All right so as we’ve been talking through, a couple of things came to mind; so you mentioned why people sell burnout has a kid, had a life event, maybe they’re looking for some liquidity because they feel there are in their net worth is too cost traded in one particular asset but you did say something about you look to uncover somebody who is “selling at the top” Are there any particular strategies you have to help you identify when the seller isn’t burned out or isn’t having a life event and they just know something that you don’t know and you’ve got to try and figure out what that is?

Bill:                     Yes so, that’s called due diligence right? Yeah, absolutely. Our filter for having been in existence more than 5 years does solve for a lot of us because we see a ton of businesses there seems to be some sort of somebody out there is telling people start a you know Amazon business way to exactly 2 years and then listed for sale and sell it before you know it all go sideways. There’s a ton of Amazon business for sale that are exactly 2 years old.

And I have not done all the data analysis but I know that there are kind of serial sellers out there that will stand these things up work on him for 2 years and then try to flip them. And that’s not a bag I’m interested in holding. So you know we talked to– it’s more about trying to figure out do does the seller have legitimate reason for selling now and I will kind of keep digging until I can figure out what that underlying motivation really is and until I can understand that, I’m probably going to not be interested in buying the company.

So a big part of our diligence is really trying to get to know the seller well enough so I can understand what is really driving the sale process you know why sell and why now?

Trent:                  How long term average do you think your due diligence process takes?

Bill:                     We have always closed in under 60 days, typically from the time we have assigned LI, will typically have actually 70 for about 60 days sometimes we close earlier than that but 60 is  our target; sometimes sellers can say I need another 30 days but we are kind of always ready to close provided the seller give us all the information we’ve asked for sort of a timely fashion, 60 days is always our target.

Trent:                  And during that 60 days to uncover their reasons for sale, you’re kind of coming in at it repeatedly from all different angles with all different variations of the questions to in essence try and trip them up if they’re not telling you the truth.

Bill:                     Yeah and it’s not necessarily like a 60 day game of gotcha it’s a little bit more like a 60 day game of trying to get in their head to understand where they’re coming. And trying to get them so I can understand their frame of mind and then you’re also trying to turn over all the other rocks in their business and say like, “Oh, I just talked to your major supplier and now I see that you know they’re cutting you off in 6 months” like talk to me about that might not be the reason that you’re interested in selling a business right now?”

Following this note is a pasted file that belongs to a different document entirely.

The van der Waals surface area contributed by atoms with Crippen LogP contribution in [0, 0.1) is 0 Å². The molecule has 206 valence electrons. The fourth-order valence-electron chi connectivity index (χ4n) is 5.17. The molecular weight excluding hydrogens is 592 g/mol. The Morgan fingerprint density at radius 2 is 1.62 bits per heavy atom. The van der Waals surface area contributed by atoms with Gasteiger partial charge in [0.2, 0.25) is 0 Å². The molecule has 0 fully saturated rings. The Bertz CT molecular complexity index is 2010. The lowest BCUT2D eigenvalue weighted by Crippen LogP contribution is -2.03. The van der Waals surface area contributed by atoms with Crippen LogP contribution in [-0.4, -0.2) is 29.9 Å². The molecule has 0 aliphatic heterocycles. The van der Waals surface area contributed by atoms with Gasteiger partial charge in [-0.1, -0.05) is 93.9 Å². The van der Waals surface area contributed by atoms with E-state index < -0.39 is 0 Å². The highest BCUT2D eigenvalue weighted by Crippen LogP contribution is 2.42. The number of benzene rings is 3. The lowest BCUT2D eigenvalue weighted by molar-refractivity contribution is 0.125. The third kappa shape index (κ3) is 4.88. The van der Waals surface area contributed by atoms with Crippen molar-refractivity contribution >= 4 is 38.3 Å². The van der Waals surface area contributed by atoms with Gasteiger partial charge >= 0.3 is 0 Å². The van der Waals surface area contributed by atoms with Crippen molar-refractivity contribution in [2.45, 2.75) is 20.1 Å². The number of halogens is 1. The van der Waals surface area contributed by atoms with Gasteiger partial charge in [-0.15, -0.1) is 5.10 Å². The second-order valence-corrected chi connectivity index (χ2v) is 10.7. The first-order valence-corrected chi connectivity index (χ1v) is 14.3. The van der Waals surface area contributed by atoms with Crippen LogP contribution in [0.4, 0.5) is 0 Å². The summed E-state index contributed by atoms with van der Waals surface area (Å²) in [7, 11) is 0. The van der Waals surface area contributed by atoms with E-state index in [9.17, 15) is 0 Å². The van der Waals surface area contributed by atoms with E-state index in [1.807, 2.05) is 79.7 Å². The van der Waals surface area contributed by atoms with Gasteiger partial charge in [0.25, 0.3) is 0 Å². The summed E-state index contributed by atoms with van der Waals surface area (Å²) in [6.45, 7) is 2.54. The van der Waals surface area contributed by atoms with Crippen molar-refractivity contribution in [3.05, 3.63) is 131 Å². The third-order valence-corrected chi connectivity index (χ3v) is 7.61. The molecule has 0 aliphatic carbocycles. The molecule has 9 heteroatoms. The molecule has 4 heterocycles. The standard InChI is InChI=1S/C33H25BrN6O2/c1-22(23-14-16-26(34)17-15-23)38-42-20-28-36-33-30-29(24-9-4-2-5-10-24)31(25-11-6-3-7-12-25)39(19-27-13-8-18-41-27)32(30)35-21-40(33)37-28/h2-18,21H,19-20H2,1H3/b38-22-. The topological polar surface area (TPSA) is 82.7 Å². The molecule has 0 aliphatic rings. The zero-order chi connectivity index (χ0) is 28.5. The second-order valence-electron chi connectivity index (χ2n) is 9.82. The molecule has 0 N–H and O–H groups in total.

You’re looking for things like that there really is trying to get in there head to make sure that you’re not going to be catching ab falling a knife.

Trent:                  When you’re going to do due diligence is a part of your process to have a dinner with them face to face?

Bill:                     Oh absolutely yeah I spend as much face to face time as possible; I would never buy a business without spending time with the founder. I insist that we have dinner together and a couple of wine if they do drink and I try to get a nominal personal level.

Trent:                  And then once you decide you’re going to close how long will that sound of you lying around for typically?

Bill:                     So I’ve learned that maybe we are different than most but we typically don’t ask very much from the founder after close, it’s you know a couple week transition period tops we get them out a month but we find you know we say yes help us 40 hours a week for a month but we find out the first 2 weeks where it is not a call and that we ask for like up to 5 hours a week for like 3-6 months after which basically just means please answer my phone call if I call you, but we never call— we just we find that we just never do.

We have a whole team here that is kind of focused on running integration and getting it really buttoned up process wise and onto our platform as fast as possible so the founder you know pretty quickly just takes on a role of, “Hey, I heard from this customer that hasn’t ordered in 2 years, we haven’t ever talked about it you know a background” you know you know that type of thing not really actually doing.

Trent:         Okay, your portfolio of I think he said 6 brands is that right?

Bill:   Okay, well so we’ve done 6 acquisitions we have 10 brands

Trent:                  Okay what are some of the— let’s say what are the top 2 or 3 biggest challenges in your job in running a company that has a portfolio of brands?

Bill:                     Yes so we’re in a sense I said 10 brands, the multiband problem is real when you have just one brand you know you can spend all day thinking about the products, the customers, the industry new hire really, really steeped in it but when you have 10 brands you have to be you know a horribly schizophrenia right; you’ve got to put yourself, you know just switch personas you know very often during the day and so we’ve started cluster our brands so our employees switch less often but there is the switching cost every time you change personas you lose a little bit efficiency.